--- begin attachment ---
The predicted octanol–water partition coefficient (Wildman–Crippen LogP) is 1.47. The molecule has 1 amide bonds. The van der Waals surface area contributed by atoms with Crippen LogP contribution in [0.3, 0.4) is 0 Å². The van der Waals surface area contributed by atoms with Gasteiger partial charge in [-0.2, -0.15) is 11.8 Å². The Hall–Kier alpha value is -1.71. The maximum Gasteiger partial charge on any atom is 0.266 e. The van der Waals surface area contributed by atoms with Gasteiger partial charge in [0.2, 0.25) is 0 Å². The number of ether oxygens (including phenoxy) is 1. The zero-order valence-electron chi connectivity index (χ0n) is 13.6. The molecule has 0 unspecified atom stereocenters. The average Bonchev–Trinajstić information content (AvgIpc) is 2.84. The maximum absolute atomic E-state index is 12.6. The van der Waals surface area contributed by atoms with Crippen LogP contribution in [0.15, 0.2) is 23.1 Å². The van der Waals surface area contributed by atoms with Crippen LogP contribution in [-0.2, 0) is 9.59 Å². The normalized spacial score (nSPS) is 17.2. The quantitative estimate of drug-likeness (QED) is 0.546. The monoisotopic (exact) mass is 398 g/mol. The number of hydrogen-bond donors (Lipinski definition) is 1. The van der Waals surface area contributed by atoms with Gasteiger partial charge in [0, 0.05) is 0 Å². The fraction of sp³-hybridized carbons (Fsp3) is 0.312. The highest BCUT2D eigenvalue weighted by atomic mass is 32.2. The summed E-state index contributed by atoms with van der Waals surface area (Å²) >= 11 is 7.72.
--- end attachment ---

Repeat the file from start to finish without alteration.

The predicted octanol–water partition coefficient (Wildman–Crippen LogP) is 1.47. The molecule has 1 amide bonds. The van der Waals surface area contributed by atoms with Crippen LogP contribution in [0.3, 0.4) is 0 Å². The van der Waals surface area contributed by atoms with Gasteiger partial charge in [-0.2, -0.15) is 11.8 Å². The Hall–Kier alpha value is -1.71. The maximum Gasteiger partial charge on any atom is 0.266 e. The van der Waals surface area contributed by atoms with Gasteiger partial charge in [0.2, 0.25) is 0 Å². The number of ether oxygens (including phenoxy) is 1. The zero-order valence-electron chi connectivity index (χ0n) is 13.6. The molecule has 0 unspecified atom stereocenters. The average Bonchev–Trinajstić information content (AvgIpc) is 2.84. The maximum absolute atomic E-state index is 12.6. The van der Waals surface area contributed by atoms with Crippen LogP contribution in [0.15, 0.2) is 23.1 Å². The van der Waals surface area contributed by atoms with Crippen LogP contribution in [-0.2, 0) is 9.59 Å². The normalized spacial score (nSPS) is 17.2. The quantitative estimate of drug-likeness (QED) is 0.546. The monoisotopic (exact) mass is 398 g/mol. The number of hydrogen-bond donors (Lipinski definition) is 1. The van der Waals surface area contributed by atoms with Gasteiger partial charge in [0, 0.05) is 0 Å². The fraction of sp³-hybridized carbons (Fsp3) is 0.312. The highest BCUT2D eigenvalue weighted by atomic mass is 32.2. The summed E-state index contributed by atoms with van der Waals surface area (Å²) >= 11 is 7.72.